Picking up cover crop knowledge at a field day. That is a huge radish he is holding. This pit is in a bit of an experimental field. The farmer had a failed crop due to the drought so he planted radishes and ryegrass in July. This shot was taken the first week of November.
Picking up cover crop knowledge at a field day. That is a huge radish he is holding. This pit is in a bit of an experimental field. The farmer had a failed crop due to the drought so he planted radishes and ryegrass in July. This shot was taken the first week of November.

What excites me most about cover crops is keeping more of what we have and potentially using less inputs in the future. I feel that increasing organic matter alone will be a great improvement to our farm even without all the other benefits. As organic matter increases soils can handle water better and hold on to and provide more nutrients to a growing cash crop. Improved soil structure means our crops will grow deeper roots.  Having an active root system in the ground twelve months of the year instead of six means the beneficial organisms in the soil will be more active which is really good.
Nitrogen is one of our most expensive and most necessary inputs.  If cover crops can allow us to either use less nitrogen or at least do a better job of effectively using the nitrogen we apply that will be a huge bonus for corn. Boosting yields on one end and cutting costs on the other end is a pretty great combination. Cover crops aren’t free, but I think their benefits will far exceed the costs.
Cover crops can also break up soil compaction.  Compaction caused by driving heavy equipment over soil limits water infiltration and root growth.  This is a reason no till and cover crops go so well together.  In a true no till situation you won’t be doing any deep tillage to deal with compaction, and cover crops give you a way to deal with that.
When spring comes around you’ll definitely being seeing more about our cover crops.  I’m sure we’ll be seeding more this fall too, and maybe we’ll try a few different things.  If you’d like to learn more about covers crops check out Plant Cover Crops.  Dave runs a great website over there and just so happens to be pretty close to our farm, making his data that much more relevant to me.
Brian farms with his father and grandfather on 2,300 acres of land in northwest Indiana. They grow corn, soybeans, popcorn, and wheat. Brian blogs at The Farmer’s Life.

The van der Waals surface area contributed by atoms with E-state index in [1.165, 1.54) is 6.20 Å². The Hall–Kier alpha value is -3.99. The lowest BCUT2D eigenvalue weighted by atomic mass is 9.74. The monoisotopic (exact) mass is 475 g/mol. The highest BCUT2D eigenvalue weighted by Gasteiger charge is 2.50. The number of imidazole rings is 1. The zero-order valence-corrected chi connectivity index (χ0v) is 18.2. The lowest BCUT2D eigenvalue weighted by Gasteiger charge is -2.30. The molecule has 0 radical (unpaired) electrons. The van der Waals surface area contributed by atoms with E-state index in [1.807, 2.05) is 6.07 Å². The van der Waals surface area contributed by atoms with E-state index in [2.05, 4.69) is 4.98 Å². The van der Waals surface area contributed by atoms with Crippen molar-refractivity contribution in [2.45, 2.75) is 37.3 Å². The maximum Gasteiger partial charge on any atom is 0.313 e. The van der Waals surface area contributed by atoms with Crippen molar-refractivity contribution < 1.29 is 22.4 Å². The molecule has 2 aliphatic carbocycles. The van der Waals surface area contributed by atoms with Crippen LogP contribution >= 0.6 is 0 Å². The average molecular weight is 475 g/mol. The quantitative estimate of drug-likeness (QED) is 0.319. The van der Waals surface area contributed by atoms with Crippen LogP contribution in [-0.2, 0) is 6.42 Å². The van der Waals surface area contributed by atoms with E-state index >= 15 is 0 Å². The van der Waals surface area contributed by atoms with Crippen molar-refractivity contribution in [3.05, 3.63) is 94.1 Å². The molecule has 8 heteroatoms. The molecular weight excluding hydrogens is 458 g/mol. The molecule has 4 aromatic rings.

1. I just love this post – thank you for taking us along on your learning process as you test different cover crops to see what is best for your farm. I think people associate things like cover crops with only organic farming, but it’s important to show that “conventional” farmers use many sustainable methods, trying to reduce their overall environmental impact, boost soil organic matter, and reduce the need for pesticides on their farm. It just make sense – even if it costs you a little more for the cover crop seed, you are going to see short term cost benefits if you need less herbicide the next year, and long term cost benefits as your soil is improved and erosion is reduced. Please keep us posted on your successes and lessons learned as you more forward!
    Quick question – do you know if Dave from Plant Cover Crops is on Twitter? I’d love to keep up with his posts, but with so much media overload, I don’t really use an RSS feed reader anymore. It’d be great to keep up with his posts (like I already do with yours) on Twitter (or Facebook, or G+).

  2. Thanks for resposting! Dave is @plantcovercrops.
    I think only 1% of Midwestern farms are using cover crops. If they prove to be an advantage, then I feel like I’m ahead of the curve which is a good place to be. I’ve already heard that seed may be difficult to come by this year as cover crops gain popularity.

  3. Glad they are becoming more popular. I wonder why more farmers weren’t already using them. Perhaps the benefits of cover crops just wasn’t known among the community of farmers with larger farms? Based on what I learned in my sustainable ag classes, cover crops have been used for a long time on smaller farmer, organic certified, etc.

  4. I do have the thought of “Why weren’t we already doing that?” I don’t think it’s that farmers don’t know of the benefits because I believe they were a common practice at one time. Of course most everybody had crops and livestock at one time as well, which would make a difference.
    Cost would be an issue as well. I think some believe they won’t pay without subsidies. Personally I don’t think cover crops should be subsidized at all. To me they are another input like fertilizer. But sometimes we need incentive to get the ball rolling. Also I don’t think people try stuff long enough. I’m actually not holding my breath on seeing great results this year. I’ve told Dad even if we don’t expand acres I want to keep the two fields we have now in a cover crop rotation for 3-5 years. Same with no till. One year doesn’t tell you much.